I read an article online recently about the invisibility of the middle-aged woman. And to a certain extent it’s true. At 53 (ssh!), I no longer get wolf-whistled in public, although to be fair, I never really did attract huge amounts of attention in that way (although I had my moments as a student – a red leather mini skirt was a great way of getting a taxi in Liverpool in the mid 1980s). I have no interest in clubs, or staying out until the sun comes up and these days I’d often rather be at home with a good book or film, instead of in the pub.
I’m never going to be an astronaut, or the prime minister either. Fortunately, I accepted both of these facts early on in life; I’m not clever enough for the former and having non-British recent ancestry (I'm part-Chinese) excludes me from the latter. I’m not bitter.
But we all want to be noticed, don’t we? Just for the right reasons. Yet still we women of a certain age go out in our cloaks of invisibility, especially us writers. Well, me, anyway. We were brought up not to be pushy, not to shout me, me at every opportunity. So how on earth are we supposed to master this thing called self-promotion? Men who self-promote are assertive; women are pushy. Not fair, is it?
So I make myself get out there. I offered to help out at the relaunch of a local “book group” the other evening. Not one of those groups where you all read a book and then meet to discuss it – really, I just don’t get them. I read a book for personal pleasure and I have zero interest in anybody else’s opinions (unless it’s my own books, of course, and I’m reading reviews). No, this group is more of a meeting of people who like books – readers, writers, bloggers, editors. Anybody with any interest in books. Having missed every “committee” meeting for a variety of reasons (snow, Slimming World …) I said I’d do whatever they wanted. Which is how I found myself doing another reading and Q&A above a wine bar in Knutsford.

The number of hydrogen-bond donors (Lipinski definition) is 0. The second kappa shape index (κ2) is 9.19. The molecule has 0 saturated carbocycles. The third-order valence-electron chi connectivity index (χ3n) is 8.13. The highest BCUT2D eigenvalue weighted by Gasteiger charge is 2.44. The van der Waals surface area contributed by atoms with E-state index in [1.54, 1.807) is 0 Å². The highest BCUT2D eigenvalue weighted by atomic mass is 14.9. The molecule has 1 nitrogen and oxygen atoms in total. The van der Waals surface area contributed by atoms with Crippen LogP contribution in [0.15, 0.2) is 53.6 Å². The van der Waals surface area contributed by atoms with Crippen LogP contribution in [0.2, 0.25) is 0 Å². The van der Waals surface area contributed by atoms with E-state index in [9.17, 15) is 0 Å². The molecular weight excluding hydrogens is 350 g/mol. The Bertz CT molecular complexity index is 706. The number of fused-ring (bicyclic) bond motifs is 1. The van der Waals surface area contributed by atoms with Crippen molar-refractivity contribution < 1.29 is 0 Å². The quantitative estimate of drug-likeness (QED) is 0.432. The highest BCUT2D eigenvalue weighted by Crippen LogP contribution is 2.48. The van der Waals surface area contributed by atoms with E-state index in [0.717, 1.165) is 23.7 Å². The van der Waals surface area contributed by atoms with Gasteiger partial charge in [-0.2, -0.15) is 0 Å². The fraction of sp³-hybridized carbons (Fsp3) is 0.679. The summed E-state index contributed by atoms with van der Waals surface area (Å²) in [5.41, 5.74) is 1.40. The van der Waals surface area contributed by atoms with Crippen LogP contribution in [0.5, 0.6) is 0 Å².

I hate readings. I long for that cloak of invisibility, convinced I’m boring the pants of everybody. I estimate my audience, to gauge how many swear words I can get away with and how much editing I’ll have to do on the fly. But I cope. Several people asked intelligent questions and everybody seemed happy.
And I’m doing it again. A local library has invited me to join a panel of two other female authors at the end of the month for readings and discussion. No payment – but the opportunity to connect with new readers, and of course the sales table too! I said yes, of course, and I’m assuming they’ve done some research and know what they are getting. I’ve even invited my mum.
But when you think my nearest library has been less than interested in me as a writer, it does make me wonder why this one is different. Here in Cheshire, we are no longer a county – we are two unitary authorities in East and West (Why? Don’t get me started down that road). I live in the east of West Cheshire and my venue for this panel is in the west of East Cheshire, so I’m hoping that this new UA will be more welcoming and I might even get a foot in the door of the library system here. Baby steps.
And it’s a whole new audience. I will know nobody there – except perhaps my mum! Time to throw off the cloak of invisibility! I’m thinking I’ll go for the statement outfit and act the part to go with it.
Wish me luck. What can possibly go wrong? :-)